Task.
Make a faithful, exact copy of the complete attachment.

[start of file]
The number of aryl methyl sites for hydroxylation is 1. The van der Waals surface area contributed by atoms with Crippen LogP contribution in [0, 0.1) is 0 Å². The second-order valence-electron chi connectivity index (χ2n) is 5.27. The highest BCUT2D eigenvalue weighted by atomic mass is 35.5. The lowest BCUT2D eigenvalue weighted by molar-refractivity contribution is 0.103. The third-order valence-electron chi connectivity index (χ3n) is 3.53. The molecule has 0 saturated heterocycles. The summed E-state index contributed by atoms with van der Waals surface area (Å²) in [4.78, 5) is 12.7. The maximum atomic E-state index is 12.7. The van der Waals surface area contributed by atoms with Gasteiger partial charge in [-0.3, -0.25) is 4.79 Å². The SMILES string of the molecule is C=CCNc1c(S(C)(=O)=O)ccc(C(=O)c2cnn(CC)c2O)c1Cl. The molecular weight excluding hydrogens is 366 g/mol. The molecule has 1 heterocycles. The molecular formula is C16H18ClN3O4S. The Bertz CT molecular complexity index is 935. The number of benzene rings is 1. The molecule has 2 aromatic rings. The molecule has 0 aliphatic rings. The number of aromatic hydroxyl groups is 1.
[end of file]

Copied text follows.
The number of aryl methyl sites for hydroxylation is 1. The van der Waals surface area contributed by atoms with Crippen LogP contribution in [0, 0.1) is 0 Å². The second-order valence-electron chi connectivity index (χ2n) is 5.27. The highest BCUT2D eigenvalue weighted by atomic mass is 35.5. The lowest BCUT2D eigenvalue weighted by molar-refractivity contribution is 0.103. The third-order valence-electron chi connectivity index (χ3n) is 3.53. The molecule has 0 saturated heterocycles. The summed E-state index contributed by atoms with van der Waals surface area (Å²) in [4.78, 5) is 12.7. The maximum atomic E-state index is 12.7. The van der Waals surface area contributed by atoms with Gasteiger partial charge in [-0.3, -0.25) is 4.79 Å². The SMILES string of the molecule is C=CCNc1c(S(C)(=O)=O)ccc(C(=O)c2cnn(CC)c2O)c1Cl. The molecular weight excluding hydrogens is 366 g/mol. The molecule has 1 heterocycles. The molecular formula is C16H18ClN3O4S. The Bertz CT molecular complexity index is 935. The number of benzene rings is 1. The molecule has 2 aromatic rings. The molecule has 0 aliphatic rings. The number of aromatic hydroxyl groups is 1.